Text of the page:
For 150 grain bullets, keep your velocities just at 2700 fps. Do not try to load bullets to 2800 or 2900 fps. That will be too hot for your M1a. For 168 Match bullets, I like to be between 2550 and 2625 fps. For 174 SMK around 2550 fps is fine, I dont go over 2600 fps.

I found that 43-43.5 grains AA2520 with a 150 Hornady FMJ to give good accuracy and acceptable velocities.

For 168 SMK , the standard match load was somewhere between 40.5 grains IMR 4895 and 41.5 grains IMR 4895. I am using 41.0 IMR 4895 out to 300 yards. If I am using the 168 at 600 yards, I will bump it up to 41.5 grains.

Sunray
November 30, 2008, 02:39 AM
The only thing that is absolutely essential when loading for a semi-auto is full length resizing every time, watching the case lengths(all the same length to start with and chamfered and deburred. Max case length is 2.015", The trim-to length is 2.005". That's the minimum. The 5 thou won't matter. 2" is a good idea. Having the cases all the same length is more important.) and the OAL. Use either Small Base dies or a regular Full Length sizer die.
You don't need CCI #34 primers. They're a marketing gimmick for magnum primers. Properly seated regular large rifle primers work just fine. Improperly seated primers is the cause of slamfires, not the rifle.
"...a few recipes..." You'll have to work up the load for your rifle. No two will shoot the same ammo the same way. IMR4895, IMR4064 or Varget will do nicely for a 168 grain match bullet. (IMR4064 gives more consistent accuracy than IMR4895 though.) Mind you, 168's are best for distances up to 600 yards. 175 grain match bullets, with the same powders, past there. There are 150 grain match bullets too.
If you ever want to hunt with your rifle, work up a load with 165 grain hunting bullets using the same powders and primer. The .308 loves that bullet weight and it'll kill any game you care to hunt with no fuss.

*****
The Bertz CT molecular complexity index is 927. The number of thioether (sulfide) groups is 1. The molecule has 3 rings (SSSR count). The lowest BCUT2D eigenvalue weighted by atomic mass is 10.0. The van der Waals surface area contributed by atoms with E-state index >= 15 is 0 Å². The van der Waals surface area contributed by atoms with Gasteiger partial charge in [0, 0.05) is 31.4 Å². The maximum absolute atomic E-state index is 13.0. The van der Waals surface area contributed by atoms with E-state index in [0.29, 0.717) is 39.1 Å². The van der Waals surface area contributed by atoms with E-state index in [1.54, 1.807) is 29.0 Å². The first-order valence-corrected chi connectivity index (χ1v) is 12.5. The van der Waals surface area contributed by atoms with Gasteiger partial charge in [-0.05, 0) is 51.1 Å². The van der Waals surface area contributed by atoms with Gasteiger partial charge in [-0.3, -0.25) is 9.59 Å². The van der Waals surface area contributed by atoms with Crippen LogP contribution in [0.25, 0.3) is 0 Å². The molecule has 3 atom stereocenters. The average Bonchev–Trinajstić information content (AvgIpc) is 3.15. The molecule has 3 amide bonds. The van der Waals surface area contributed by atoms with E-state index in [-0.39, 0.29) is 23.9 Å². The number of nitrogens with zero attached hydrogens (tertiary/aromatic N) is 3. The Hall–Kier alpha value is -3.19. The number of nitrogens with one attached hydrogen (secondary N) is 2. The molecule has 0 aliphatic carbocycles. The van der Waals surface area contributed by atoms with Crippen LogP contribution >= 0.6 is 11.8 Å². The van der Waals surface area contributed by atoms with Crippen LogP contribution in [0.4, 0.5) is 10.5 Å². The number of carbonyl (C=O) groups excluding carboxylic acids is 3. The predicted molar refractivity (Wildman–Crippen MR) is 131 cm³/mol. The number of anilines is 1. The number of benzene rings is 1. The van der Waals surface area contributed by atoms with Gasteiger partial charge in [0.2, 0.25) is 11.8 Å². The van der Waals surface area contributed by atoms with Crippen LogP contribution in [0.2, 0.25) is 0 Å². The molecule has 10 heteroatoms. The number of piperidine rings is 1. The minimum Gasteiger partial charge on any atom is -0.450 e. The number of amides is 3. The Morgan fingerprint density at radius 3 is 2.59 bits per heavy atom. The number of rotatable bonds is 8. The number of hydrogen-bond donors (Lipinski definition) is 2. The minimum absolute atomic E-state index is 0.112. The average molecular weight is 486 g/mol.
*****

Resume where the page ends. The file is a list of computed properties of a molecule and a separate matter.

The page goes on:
okiebuckout
December 10, 2008, 10:19 PM
Much abliged to all. It's always good to have as many viewpoints as possible. Y'all talk about using #34s; what's your take on using magnum primers such as wolf?

SlamFire1
December 11, 2008, 04:12 PM
Y'all talk about using #34s; what's your take on using magnum primers such as wolf?

The CCI#34 is a magnum level primer. Still, if you use a Wolf magnum, you will need to start low and work up.

I have not used Wolf, as I bought a bunch of CCI#34's when they were $75.00 for 5000.

Some people call them a marketing gimmack, I would just love to buy more marketing gimmack primers at that price.

ar10
December 11, 2008, 07:10 PM
I've loaded a few thousand round of .308 using 168 BTHP, Sierra and Hornady. What is did learn about loading for my AR10B is not to go to max on powder. Slam fires are not an issue but buying new bolt parts is for me. The article listed above was ok for a general idea but keep in mind the guy had gunsmiths working on his guns. I don't have that kind of money.

I also use just about every brand of brass out there, all of it used at least once. I haven't bought any new .308 in a long time.

The first book I'd read is the "ABC's of Reloading". It helps clear up a lot of things, as well as letting you know what you're getting into.

Forgot to mention:
My loads are 40.3gn Varget, WLR primers, Hornady 168gn BTHP. cases are 14 different headstamps, all sorted and weighed.
I worked up the loads by each of the cases I'm using a couple of weeks ago, and found the load I listed above worked well in the AR. I do have a bunch of match cases but I didn't use those.

okiebuckout
December 16, 2008, 01:27 AM
Thanks again folks. I almost have my equipment setup. Just collecting all the essentials, check by check. I appreciate all the input and will put it to good use.